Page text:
When I stand back and think bigger, the thing I come back to again and again is making good art — be that visual art, music, poetry, dance, theatre, whatever.

Strangely, this is a theme that’s been on my mind for a while. I’ll probably need to save those thoughts for another post. But I figure in the meantime, I can start with music at home.

I was privileged to have piano lessons from age 6 to 18; when I was 15 I had the opportunity to throw all my savings (plus an unexpected windfall) towards buying a Yamaha C3 grand. I don’t play it nearly as often as I should, but with all this home working, my opportunity to do so (whilst not annoying the neighbours) has increased dramatically.

So, that’s been me this last week. I couldn’t write, I still can’t sing, but I can play. So I’m going to play.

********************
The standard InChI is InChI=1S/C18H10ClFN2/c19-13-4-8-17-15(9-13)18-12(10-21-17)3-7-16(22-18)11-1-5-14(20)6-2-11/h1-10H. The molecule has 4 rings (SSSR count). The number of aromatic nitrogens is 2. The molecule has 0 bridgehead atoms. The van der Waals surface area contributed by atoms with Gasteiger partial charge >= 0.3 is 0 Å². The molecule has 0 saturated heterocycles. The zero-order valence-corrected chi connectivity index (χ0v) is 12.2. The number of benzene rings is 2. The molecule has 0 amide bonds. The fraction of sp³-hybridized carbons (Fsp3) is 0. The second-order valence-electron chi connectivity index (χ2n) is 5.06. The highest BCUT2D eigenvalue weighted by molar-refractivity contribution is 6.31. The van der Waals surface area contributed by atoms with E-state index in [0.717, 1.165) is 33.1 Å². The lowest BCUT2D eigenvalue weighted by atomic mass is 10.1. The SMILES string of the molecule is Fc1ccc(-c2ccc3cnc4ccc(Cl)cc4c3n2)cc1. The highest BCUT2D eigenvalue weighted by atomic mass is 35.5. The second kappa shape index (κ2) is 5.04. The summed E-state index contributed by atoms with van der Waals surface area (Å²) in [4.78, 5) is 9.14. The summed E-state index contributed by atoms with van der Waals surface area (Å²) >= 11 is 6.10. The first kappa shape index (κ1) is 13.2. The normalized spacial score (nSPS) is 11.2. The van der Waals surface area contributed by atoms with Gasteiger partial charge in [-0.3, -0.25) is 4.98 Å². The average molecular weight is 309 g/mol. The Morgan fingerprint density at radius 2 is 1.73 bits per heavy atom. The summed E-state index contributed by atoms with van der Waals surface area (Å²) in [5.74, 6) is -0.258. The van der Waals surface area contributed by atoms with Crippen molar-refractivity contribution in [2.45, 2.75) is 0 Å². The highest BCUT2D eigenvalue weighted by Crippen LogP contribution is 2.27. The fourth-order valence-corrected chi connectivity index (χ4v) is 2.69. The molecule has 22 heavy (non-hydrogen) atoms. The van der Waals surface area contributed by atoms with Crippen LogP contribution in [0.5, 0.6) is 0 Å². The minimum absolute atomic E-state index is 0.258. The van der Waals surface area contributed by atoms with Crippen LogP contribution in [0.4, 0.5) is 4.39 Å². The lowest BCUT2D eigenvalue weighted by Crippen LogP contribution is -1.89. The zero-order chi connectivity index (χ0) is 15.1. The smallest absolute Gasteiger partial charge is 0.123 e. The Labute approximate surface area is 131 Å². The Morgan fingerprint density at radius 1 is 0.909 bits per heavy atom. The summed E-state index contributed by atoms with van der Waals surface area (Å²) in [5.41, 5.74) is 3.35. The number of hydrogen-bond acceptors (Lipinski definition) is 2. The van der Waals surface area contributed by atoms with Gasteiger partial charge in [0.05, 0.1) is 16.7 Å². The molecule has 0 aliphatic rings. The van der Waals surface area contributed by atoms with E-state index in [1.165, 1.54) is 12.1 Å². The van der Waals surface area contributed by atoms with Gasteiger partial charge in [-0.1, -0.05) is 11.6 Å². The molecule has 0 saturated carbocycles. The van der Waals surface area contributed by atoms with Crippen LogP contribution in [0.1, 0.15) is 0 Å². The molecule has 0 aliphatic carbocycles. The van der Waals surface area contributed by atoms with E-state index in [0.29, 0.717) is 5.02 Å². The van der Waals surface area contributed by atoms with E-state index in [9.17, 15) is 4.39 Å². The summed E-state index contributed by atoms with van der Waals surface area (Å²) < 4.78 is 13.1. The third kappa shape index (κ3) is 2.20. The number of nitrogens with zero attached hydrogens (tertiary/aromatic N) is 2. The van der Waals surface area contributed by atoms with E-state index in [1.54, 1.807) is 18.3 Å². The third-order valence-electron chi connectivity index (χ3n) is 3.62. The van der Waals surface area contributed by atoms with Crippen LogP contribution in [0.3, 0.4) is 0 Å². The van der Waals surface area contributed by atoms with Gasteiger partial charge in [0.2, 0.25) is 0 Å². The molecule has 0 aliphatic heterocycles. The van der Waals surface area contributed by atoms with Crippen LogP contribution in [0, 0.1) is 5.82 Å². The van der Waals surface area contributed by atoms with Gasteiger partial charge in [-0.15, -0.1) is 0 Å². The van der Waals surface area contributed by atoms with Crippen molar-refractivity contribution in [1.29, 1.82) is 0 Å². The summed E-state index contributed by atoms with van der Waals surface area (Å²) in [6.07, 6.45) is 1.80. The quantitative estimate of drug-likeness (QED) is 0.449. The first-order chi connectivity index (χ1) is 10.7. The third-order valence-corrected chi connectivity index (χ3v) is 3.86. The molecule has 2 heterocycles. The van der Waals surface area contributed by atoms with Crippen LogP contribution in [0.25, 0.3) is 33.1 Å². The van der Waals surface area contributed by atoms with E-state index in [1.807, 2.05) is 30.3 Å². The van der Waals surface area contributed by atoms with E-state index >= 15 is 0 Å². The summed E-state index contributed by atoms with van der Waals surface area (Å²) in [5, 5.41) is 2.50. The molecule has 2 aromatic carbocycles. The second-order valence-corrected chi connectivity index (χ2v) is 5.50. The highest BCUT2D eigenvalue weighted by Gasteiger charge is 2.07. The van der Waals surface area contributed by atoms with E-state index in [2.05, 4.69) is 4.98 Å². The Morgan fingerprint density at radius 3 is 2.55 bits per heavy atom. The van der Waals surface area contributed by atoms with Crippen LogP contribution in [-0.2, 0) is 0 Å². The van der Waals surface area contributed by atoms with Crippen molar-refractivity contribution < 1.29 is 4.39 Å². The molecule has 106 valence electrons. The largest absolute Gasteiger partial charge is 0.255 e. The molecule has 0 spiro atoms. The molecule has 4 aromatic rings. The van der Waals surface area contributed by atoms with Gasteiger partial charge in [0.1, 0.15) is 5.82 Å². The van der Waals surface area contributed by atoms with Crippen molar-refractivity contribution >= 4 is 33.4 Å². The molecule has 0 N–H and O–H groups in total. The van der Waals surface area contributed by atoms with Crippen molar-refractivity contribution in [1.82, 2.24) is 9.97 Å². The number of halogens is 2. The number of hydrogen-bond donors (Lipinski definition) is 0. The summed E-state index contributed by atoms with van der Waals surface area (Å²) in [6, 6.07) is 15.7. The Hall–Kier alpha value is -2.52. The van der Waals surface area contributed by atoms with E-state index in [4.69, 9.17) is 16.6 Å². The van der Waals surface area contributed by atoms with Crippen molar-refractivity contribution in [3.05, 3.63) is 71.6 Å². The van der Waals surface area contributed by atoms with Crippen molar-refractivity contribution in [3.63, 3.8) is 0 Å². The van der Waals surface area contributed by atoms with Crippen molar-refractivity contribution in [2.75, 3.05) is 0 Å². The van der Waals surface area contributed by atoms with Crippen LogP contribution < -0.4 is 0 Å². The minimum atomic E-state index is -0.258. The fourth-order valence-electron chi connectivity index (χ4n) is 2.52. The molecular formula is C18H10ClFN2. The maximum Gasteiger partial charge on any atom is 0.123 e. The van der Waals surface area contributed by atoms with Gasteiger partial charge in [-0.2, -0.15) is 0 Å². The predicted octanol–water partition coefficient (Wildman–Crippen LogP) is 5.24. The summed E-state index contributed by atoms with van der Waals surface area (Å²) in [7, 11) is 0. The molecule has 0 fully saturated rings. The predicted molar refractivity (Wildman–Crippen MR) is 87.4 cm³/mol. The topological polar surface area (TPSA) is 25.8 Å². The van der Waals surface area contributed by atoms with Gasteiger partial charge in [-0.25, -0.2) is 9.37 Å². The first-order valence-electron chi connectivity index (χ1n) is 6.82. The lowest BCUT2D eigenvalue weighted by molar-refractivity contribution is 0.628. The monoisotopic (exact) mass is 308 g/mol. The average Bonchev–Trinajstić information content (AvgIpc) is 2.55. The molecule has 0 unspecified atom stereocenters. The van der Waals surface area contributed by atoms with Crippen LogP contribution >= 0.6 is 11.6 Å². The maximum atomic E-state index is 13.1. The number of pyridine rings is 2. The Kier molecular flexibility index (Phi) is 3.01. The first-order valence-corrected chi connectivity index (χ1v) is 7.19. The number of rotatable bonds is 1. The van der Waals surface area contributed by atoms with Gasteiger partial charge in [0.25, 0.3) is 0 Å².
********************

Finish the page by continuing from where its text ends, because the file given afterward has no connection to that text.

I’ve scaled my mountain of self-doubt that says doing this is just a gross indulgence of privilege, that the music I make is cringe-worthy, and that I don’t have the sound-engineering know-how to produce something that translates well through tiny speakers. My sense of “I don’t care if it’s not perfect” has overcome my reticence. I’ve managed to record about eight hymns and classical piano pieces, and I’ve put the first two on YouTube to cater to the Christian and the non-Christian crowds.

I hope that they are droplets of beauty in your day.

But more than that, may you find in them precious moments of space. May you come away with more wherewithal about what you consume, and a reignited imagination for the art that only you can make.


If you enjoyed this, you might also like:

PS I haven’t been promoting my YouTube channel much, but it does exist; also, when a video is me talking about sex/consent, I’ve restricted it to over-18s.

The YouTube videos are:

I heard the voice of Jesus say, to the tune of Kingsfold (lyrics on screen, but the track is instrumental only) https://youtu.be/wX6y2ch6Ml0

And Scarlatti’s Sonata in B minor https://youtu.be/xv_3fm-tgiQ